The inequality of type (3.4) is called the auxiliary extended general mixed variational inequality associated with the problem (2.1). It is clear that the relation (3.4) defines a mapping . It is enough to show that the mapping defined by the relation (3.4) has a unique fixed point belonging to satisfying the general variational inequality (2.1). Let be two solutions of (3.4) related to , respectively. It is sufficient to show that for a well chosen , with , where is independent of and . Taking (resp., ) in (3.4) related to (resp., ), adding the resultant, and using the skew-symmetry of the bifunction , we have from which we have Since is both strongly monotone and Lipschitz continuous operator with constants and , respectively, it follows that In a similar way, using the strong monotonicity with constant and Lipschitz continuity with constant , we have From (3.2), (3.3), (3.7), (3.8), and (3.9), and using the fact that the operator is firmly expanding, we have From (3.1), it follows that showing that the mapping defined by (3.4) has a fixed point belonging to , which is solution of (2.1), the required result.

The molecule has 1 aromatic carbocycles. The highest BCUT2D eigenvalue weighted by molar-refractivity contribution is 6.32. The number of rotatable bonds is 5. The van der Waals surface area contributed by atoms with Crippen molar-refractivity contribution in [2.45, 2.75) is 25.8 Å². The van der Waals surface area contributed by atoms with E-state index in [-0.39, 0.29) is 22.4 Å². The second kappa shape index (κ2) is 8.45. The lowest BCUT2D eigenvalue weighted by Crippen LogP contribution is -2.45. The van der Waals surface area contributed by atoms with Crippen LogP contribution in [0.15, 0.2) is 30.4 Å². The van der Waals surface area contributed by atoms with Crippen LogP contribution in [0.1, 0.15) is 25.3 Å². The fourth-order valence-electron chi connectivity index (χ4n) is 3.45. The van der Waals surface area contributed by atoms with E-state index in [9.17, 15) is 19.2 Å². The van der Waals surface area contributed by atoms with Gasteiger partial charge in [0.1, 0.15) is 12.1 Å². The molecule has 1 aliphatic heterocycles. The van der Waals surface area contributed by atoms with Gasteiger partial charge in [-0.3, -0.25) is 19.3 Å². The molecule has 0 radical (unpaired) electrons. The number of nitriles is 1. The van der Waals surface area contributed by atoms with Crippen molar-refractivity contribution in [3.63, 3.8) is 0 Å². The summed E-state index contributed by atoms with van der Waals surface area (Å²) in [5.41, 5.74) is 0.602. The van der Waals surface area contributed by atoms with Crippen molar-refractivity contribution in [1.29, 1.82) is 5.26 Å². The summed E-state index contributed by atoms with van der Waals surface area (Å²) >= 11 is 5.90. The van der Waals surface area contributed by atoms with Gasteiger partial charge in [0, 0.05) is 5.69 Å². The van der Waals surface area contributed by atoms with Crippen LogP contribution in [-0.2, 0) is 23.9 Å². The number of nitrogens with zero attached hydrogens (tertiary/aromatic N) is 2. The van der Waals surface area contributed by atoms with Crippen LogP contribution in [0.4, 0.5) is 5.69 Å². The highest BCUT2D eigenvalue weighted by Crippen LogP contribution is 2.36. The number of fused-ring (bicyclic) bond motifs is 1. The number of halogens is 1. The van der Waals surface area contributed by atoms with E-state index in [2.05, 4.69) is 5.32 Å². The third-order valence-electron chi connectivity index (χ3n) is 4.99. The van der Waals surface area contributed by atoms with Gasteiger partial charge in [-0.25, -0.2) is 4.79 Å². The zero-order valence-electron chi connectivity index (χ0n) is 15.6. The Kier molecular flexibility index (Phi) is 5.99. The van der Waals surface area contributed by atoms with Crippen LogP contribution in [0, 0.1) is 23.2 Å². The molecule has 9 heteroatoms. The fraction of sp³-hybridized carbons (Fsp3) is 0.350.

We note that if , then is a solution of the extended general mixed quasi variational inequality (2.1). This observation enables us to suggest the following iterative method for solving the extended general mixed quasi-variational inequality (2.1).

Algorithm 3.2. For a given , find the approximate solution by the iterative scheme: where is a constant. Algorithm 3.2 is called the explicit iterative method. For different and suitable choice of the operators and spaces, one can obtain various iterative methods for solving the quasi-variational inequalities and its variant forms. We leave this to the interested readers.

4. Conclusion